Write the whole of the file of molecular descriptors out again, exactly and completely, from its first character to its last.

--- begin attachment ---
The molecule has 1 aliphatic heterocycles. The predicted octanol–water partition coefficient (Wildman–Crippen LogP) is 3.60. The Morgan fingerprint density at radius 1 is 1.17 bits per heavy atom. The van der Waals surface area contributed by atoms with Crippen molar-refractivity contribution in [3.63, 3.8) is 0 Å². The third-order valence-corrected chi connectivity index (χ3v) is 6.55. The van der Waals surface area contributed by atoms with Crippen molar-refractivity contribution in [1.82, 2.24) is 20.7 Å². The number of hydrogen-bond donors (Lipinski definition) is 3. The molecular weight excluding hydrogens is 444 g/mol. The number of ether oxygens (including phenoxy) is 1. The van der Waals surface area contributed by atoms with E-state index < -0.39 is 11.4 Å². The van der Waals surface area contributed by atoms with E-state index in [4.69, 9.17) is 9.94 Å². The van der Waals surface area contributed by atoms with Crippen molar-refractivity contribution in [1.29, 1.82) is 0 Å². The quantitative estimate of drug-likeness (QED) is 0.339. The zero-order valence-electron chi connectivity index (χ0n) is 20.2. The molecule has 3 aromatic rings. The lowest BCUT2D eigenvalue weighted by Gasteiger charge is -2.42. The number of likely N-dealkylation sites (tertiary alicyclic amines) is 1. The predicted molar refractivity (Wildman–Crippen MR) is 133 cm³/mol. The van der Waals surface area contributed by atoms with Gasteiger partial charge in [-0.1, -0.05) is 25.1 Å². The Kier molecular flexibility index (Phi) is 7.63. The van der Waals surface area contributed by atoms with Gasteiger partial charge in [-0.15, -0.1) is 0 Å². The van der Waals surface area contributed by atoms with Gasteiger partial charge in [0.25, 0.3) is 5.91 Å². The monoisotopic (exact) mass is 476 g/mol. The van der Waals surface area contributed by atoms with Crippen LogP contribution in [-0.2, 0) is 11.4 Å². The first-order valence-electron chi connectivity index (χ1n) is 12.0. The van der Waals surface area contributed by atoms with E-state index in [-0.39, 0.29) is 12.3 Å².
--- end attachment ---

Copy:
The molecule has 1 aliphatic heterocycles. The predicted octanol–water partition coefficient (Wildman–Crippen LogP) is 3.60. The Morgan fingerprint density at radius 1 is 1.17 bits per heavy atom. The van der Waals surface area contributed by atoms with Crippen molar-refractivity contribution in [3.63, 3.8) is 0 Å². The third-order valence-corrected chi connectivity index (χ3v) is 6.55. The van der Waals surface area contributed by atoms with Crippen molar-refractivity contribution in [1.82, 2.24) is 20.7 Å². The number of hydrogen-bond donors (Lipinski definition) is 3. The molecular weight excluding hydrogens is 444 g/mol. The number of ether oxygens (including phenoxy) is 1. The van der Waals surface area contributed by atoms with E-state index < -0.39 is 11.4 Å². The van der Waals surface area contributed by atoms with E-state index in [4.69, 9.17) is 9.94 Å². The van der Waals surface area contributed by atoms with Crippen molar-refractivity contribution in [1.29, 1.82) is 0 Å². The quantitative estimate of drug-likeness (QED) is 0.339. The zero-order valence-electron chi connectivity index (χ0n) is 20.2. The molecule has 3 aromatic rings. The lowest BCUT2D eigenvalue weighted by Gasteiger charge is -2.42. The number of likely N-dealkylation sites (tertiary alicyclic amines) is 1. The predicted molar refractivity (Wildman–Crippen MR) is 133 cm³/mol. The van der Waals surface area contributed by atoms with Gasteiger partial charge in [-0.1, -0.05) is 25.1 Å². The Kier molecular flexibility index (Phi) is 7.63. The van der Waals surface area contributed by atoms with Gasteiger partial charge in [-0.15, -0.1) is 0 Å². The van der Waals surface area contributed by atoms with Gasteiger partial charge in [0.25, 0.3) is 5.91 Å². The monoisotopic (exact) mass is 476 g/mol. The van der Waals surface area contributed by atoms with Crippen LogP contribution in [-0.2, 0) is 11.4 Å². The first-order valence-electron chi connectivity index (χ1n) is 12.0. The van der Waals surface area contributed by atoms with E-state index in [-0.39, 0.29) is 12.3 Å².